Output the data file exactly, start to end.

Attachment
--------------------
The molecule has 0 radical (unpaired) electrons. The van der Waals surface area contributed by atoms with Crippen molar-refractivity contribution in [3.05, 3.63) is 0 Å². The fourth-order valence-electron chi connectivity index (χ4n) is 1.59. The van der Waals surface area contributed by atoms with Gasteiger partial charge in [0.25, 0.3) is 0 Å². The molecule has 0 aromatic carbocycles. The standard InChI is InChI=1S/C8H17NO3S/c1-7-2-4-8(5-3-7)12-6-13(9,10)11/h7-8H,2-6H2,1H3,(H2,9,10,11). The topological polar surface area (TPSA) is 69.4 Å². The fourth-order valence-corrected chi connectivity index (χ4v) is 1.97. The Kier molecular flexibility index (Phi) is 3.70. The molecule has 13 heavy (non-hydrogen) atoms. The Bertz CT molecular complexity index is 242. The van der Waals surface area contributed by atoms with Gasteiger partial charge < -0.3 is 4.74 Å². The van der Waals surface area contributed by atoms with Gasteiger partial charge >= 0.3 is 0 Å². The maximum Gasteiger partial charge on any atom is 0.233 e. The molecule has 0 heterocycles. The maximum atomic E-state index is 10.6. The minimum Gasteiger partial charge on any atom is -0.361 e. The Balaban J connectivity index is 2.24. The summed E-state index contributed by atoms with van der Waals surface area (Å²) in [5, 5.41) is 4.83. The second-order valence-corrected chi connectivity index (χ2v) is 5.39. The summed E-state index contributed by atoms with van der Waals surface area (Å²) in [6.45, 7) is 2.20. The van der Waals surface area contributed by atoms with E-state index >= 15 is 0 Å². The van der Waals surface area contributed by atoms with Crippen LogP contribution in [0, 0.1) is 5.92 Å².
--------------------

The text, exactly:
The molecule has 0 radical (unpaired) electrons. The van der Waals surface area contributed by atoms with Crippen molar-refractivity contribution in [3.05, 3.63) is 0 Å². The fourth-order valence-electron chi connectivity index (χ4n) is 1.59. The van der Waals surface area contributed by atoms with Gasteiger partial charge in [0.25, 0.3) is 0 Å². The molecule has 0 aromatic carbocycles. The standard InChI is InChI=1S/C8H17NO3S/c1-7-2-4-8(5-3-7)12-6-13(9,10)11/h7-8H,2-6H2,1H3,(H2,9,10,11). The topological polar surface area (TPSA) is 69.4 Å². The fourth-order valence-corrected chi connectivity index (χ4v) is 1.97. The Kier molecular flexibility index (Phi) is 3.70. The molecule has 13 heavy (non-hydrogen) atoms. The Bertz CT molecular complexity index is 242. The van der Waals surface area contributed by atoms with Gasteiger partial charge < -0.3 is 4.74 Å². The van der Waals surface area contributed by atoms with Gasteiger partial charge >= 0.3 is 0 Å². The maximum Gasteiger partial charge on any atom is 0.233 e. The molecule has 0 heterocycles. The maximum atomic E-state index is 10.6. The minimum Gasteiger partial charge on any atom is -0.361 e. The Balaban J connectivity index is 2.24. The summed E-state index contributed by atoms with van der Waals surface area (Å²) in [5, 5.41) is 4.83. The second-order valence-corrected chi connectivity index (χ2v) is 5.39. The summed E-state index contributed by atoms with van der Waals surface area (Å²) in [6.45, 7) is 2.20. The van der Waals surface area contributed by atoms with E-state index >= 15 is 0 Å². The van der Waals surface area contributed by atoms with Crippen LogP contribution in [0, 0.1) is 5.92 Å².